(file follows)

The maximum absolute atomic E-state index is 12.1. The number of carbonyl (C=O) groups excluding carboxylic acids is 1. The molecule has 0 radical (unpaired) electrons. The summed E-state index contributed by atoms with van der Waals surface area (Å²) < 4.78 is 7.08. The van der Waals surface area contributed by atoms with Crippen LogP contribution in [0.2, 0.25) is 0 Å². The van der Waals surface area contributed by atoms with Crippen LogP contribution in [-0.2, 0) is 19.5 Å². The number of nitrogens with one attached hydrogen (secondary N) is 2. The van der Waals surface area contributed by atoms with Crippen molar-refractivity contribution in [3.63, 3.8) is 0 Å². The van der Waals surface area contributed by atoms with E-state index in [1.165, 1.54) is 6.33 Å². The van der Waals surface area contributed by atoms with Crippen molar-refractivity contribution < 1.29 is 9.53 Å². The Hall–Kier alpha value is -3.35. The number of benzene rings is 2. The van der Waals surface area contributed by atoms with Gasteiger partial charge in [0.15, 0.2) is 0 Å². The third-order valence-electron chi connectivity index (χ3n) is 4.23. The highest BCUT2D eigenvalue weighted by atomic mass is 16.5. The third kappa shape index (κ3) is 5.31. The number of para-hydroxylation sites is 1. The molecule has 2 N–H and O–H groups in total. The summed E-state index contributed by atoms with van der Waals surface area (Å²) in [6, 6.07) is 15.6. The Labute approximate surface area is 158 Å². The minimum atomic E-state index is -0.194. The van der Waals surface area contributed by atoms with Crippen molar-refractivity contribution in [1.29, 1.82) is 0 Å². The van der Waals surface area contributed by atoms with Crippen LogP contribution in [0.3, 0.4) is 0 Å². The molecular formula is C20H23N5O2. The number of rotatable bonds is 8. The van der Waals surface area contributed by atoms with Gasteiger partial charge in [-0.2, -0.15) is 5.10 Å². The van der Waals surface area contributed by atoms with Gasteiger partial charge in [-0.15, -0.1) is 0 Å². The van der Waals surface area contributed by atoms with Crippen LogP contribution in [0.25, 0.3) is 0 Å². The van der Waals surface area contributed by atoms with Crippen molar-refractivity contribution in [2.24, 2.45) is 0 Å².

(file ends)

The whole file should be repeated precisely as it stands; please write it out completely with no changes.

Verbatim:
The maximum absolute atomic E-state index is 12.1. The number of carbonyl (C=O) groups excluding carboxylic acids is 1. The molecule has 0 radical (unpaired) electrons. The summed E-state index contributed by atoms with van der Waals surface area (Å²) < 4.78 is 7.08. The van der Waals surface area contributed by atoms with Crippen LogP contribution in [0.2, 0.25) is 0 Å². The van der Waals surface area contributed by atoms with Crippen LogP contribution in [-0.2, 0) is 19.5 Å². The number of nitrogens with one attached hydrogen (secondary N) is 2. The van der Waals surface area contributed by atoms with Crippen molar-refractivity contribution in [3.63, 3.8) is 0 Å². The van der Waals surface area contributed by atoms with E-state index in [1.165, 1.54) is 6.33 Å². The van der Waals surface area contributed by atoms with Crippen molar-refractivity contribution < 1.29 is 9.53 Å². The Hall–Kier alpha value is -3.35. The number of benzene rings is 2. The van der Waals surface area contributed by atoms with Gasteiger partial charge in [0.15, 0.2) is 0 Å². The third-order valence-electron chi connectivity index (χ3n) is 4.23. The highest BCUT2D eigenvalue weighted by atomic mass is 16.5. The third kappa shape index (κ3) is 5.31. The number of para-hydroxylation sites is 1. The molecule has 2 N–H and O–H groups in total. The summed E-state index contributed by atoms with van der Waals surface area (Å²) in [6, 6.07) is 15.6. The Labute approximate surface area is 158 Å². The minimum atomic E-state index is -0.194. The van der Waals surface area contributed by atoms with Crippen molar-refractivity contribution in [1.29, 1.82) is 0 Å². The van der Waals surface area contributed by atoms with Crippen LogP contribution in [0.3, 0.4) is 0 Å². The molecular formula is C20H23N5O2. The number of rotatable bonds is 8. The van der Waals surface area contributed by atoms with Gasteiger partial charge in [-0.2, -0.15) is 5.10 Å². The van der Waals surface area contributed by atoms with Gasteiger partial charge in [-0.15, -0.1) is 0 Å². The van der Waals surface area contributed by atoms with Crippen LogP contribution in [0.25, 0.3) is 0 Å². The van der Waals surface area contributed by atoms with Crippen molar-refractivity contribution in [2.24, 2.45) is 0 Å².